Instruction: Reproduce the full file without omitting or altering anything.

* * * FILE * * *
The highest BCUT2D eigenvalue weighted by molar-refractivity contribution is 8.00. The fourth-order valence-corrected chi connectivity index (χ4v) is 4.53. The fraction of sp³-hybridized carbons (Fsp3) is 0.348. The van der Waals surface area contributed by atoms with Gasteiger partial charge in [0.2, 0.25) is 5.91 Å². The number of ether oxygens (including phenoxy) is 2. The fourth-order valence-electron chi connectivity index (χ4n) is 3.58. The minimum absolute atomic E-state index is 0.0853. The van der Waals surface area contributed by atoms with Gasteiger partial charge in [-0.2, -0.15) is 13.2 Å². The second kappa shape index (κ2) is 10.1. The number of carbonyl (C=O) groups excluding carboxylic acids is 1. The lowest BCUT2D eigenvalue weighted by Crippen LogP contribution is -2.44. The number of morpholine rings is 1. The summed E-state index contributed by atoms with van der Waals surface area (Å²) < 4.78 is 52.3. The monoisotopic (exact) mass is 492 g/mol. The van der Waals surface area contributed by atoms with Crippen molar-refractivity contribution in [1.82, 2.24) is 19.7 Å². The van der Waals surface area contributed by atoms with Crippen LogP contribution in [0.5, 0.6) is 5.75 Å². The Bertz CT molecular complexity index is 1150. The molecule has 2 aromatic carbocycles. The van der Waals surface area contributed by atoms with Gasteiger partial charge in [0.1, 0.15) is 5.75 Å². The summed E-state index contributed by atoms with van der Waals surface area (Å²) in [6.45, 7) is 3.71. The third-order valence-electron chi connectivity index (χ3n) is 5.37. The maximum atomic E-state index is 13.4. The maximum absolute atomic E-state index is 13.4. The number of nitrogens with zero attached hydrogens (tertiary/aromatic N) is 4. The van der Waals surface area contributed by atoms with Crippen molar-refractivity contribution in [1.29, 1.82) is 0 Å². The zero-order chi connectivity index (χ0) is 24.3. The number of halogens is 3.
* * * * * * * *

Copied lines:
The highest BCUT2D eigenvalue weighted by molar-refractivity contribution is 8.00. The fourth-order valence-corrected chi connectivity index (χ4v) is 4.53. The fraction of sp³-hybridized carbons (Fsp3) is 0.348. The van der Waals surface area contributed by atoms with Gasteiger partial charge in [0.2, 0.25) is 5.91 Å². The number of ether oxygens (including phenoxy) is 2. The fourth-order valence-electron chi connectivity index (χ4n) is 3.58. The minimum absolute atomic E-state index is 0.0853. The van der Waals surface area contributed by atoms with Gasteiger partial charge in [-0.2, -0.15) is 13.2 Å². The second kappa shape index (κ2) is 10.1. The number of carbonyl (C=O) groups excluding carboxylic acids is 1. The lowest BCUT2D eigenvalue weighted by Crippen LogP contribution is -2.44. The number of morpholine rings is 1. The summed E-state index contributed by atoms with van der Waals surface area (Å²) < 4.78 is 52.3. The monoisotopic (exact) mass is 492 g/mol. The van der Waals surface area contributed by atoms with Crippen molar-refractivity contribution in [1.82, 2.24) is 19.7 Å². The van der Waals surface area contributed by atoms with Crippen LogP contribution in [0.5, 0.6) is 5.75 Å². The Bertz CT molecular complexity index is 1150. The molecule has 2 aromatic carbocycles. The van der Waals surface area contributed by atoms with Gasteiger partial charge in [0.1, 0.15) is 5.75 Å². The summed E-state index contributed by atoms with van der Waals surface area (Å²) in [6.45, 7) is 3.71. The third-order valence-electron chi connectivity index (χ3n) is 5.37. The maximum atomic E-state index is 13.4. The maximum absolute atomic E-state index is 13.4. The number of nitrogens with zero attached hydrogens (tertiary/aromatic N) is 4. The van der Waals surface area contributed by atoms with Crippen molar-refractivity contribution in [1.29, 1.82) is 0 Å². The zero-order chi connectivity index (χ0) is 24.3. The number of halogens is 3.